NEWPORT NEWS, Va. - Bagpipes played and candles flickered Friday night at Newport News' War Museum as part of a vigil honoring loved ones yet to return from war.
On National POW/MIA Recognition Day, prisoners of war and service members missing in action still not being accounted for is a problem weighing heavy on many military families.
For Patti Rowley, Friday night's ceremony was a personal one.
"I lost my dad during the Vietnam War," Rowley said. "His plane was shot down in Laos."
Rowley said her father was part of a crew of 10, and that there was only one survivor after his plane was shot down. According to Rowley and her family, it took years to learn anything.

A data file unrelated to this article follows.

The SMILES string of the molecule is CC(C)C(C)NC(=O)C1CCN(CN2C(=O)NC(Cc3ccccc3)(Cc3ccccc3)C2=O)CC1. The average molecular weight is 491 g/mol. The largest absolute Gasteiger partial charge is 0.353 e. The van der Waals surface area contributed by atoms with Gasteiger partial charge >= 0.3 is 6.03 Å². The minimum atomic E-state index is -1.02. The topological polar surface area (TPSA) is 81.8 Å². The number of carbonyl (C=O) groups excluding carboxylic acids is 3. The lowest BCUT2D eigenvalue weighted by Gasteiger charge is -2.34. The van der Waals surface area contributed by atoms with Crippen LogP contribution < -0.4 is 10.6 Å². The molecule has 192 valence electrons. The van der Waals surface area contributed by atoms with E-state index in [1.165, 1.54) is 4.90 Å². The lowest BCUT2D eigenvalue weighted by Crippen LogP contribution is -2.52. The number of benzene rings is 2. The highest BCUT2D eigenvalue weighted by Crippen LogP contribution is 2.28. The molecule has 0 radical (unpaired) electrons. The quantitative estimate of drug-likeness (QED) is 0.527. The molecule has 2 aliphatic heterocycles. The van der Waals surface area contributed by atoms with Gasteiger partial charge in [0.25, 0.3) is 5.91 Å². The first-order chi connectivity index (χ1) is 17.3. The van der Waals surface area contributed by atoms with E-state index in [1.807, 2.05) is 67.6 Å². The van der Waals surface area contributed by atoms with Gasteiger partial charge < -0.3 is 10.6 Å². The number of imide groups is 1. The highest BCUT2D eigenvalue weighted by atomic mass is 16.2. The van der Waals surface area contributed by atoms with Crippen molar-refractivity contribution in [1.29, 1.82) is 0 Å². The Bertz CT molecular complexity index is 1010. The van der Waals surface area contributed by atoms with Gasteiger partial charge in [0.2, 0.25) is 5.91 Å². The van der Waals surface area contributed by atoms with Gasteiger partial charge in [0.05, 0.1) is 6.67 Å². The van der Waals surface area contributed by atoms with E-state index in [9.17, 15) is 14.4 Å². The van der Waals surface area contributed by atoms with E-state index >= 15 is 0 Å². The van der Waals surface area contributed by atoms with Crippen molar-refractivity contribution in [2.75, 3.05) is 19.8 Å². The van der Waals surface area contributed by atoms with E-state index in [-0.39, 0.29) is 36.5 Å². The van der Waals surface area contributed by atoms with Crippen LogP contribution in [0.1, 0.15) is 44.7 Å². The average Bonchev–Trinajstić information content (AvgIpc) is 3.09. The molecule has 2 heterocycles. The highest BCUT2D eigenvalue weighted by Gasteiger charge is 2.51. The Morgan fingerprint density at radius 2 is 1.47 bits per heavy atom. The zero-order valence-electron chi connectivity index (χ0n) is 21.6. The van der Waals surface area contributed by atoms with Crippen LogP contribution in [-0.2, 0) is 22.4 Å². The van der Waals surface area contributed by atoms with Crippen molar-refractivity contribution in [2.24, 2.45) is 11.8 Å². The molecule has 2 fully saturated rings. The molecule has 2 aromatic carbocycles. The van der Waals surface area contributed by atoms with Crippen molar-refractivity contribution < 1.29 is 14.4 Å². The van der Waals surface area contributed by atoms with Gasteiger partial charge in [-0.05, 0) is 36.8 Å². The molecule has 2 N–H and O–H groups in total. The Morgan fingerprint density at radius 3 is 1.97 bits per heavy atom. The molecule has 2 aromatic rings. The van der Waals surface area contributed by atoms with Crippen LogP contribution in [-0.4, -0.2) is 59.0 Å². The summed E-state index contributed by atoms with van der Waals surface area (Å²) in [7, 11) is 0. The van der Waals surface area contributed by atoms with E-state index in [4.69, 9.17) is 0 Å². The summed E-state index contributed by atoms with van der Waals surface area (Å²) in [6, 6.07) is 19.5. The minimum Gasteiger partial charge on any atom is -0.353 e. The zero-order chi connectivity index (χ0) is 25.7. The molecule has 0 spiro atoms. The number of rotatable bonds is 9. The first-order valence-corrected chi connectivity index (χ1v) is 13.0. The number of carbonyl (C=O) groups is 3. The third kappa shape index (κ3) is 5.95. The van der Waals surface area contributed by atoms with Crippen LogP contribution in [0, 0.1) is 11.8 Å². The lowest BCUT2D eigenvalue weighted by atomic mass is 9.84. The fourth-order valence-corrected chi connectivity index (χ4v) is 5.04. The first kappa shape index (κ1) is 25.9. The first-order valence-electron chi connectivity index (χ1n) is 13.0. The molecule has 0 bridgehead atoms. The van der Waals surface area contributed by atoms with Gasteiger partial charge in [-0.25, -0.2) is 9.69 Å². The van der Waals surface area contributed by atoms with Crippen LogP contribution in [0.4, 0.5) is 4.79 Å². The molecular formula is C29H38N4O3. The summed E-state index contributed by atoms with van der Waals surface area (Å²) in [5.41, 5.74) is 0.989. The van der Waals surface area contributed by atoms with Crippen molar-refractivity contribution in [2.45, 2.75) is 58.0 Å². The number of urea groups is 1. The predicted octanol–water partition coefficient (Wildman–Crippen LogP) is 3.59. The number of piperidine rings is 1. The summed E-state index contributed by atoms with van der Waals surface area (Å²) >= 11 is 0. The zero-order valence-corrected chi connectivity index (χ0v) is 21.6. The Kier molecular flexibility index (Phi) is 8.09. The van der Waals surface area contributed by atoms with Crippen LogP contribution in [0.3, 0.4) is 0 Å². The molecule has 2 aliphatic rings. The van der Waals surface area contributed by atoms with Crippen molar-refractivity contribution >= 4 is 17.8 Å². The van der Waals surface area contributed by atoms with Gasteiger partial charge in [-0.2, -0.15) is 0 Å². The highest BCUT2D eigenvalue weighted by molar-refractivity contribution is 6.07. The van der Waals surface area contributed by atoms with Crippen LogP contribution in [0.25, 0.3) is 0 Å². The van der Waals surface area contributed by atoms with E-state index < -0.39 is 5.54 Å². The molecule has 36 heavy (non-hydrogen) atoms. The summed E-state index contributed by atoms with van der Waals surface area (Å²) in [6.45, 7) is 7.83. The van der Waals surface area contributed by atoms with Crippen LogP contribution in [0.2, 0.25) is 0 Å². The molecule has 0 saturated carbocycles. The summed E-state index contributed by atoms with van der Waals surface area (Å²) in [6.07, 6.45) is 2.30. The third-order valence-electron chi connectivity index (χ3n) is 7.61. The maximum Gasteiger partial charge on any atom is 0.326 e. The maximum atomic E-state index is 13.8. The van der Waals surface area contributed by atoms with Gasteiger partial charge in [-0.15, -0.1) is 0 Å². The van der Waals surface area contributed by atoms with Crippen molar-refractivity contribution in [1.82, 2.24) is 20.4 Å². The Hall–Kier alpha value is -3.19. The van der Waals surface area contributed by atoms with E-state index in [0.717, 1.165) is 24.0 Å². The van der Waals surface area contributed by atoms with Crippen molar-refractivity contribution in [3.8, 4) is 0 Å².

"It takes seven years for the Air Force, or really any of the service organizations, to make a status change, so he was MIA all of those years," Rowley said.
But what really started Rowley's advocacy to bring awareness to service members missing in action was a picture, found in a 1987 issue of Life magazine, of her father. It's a picture she believes to have been smuggled out of Vietnam during the war.
The picture has left Rowley and her family with unanswered questions - and they're still waiting to receive closure.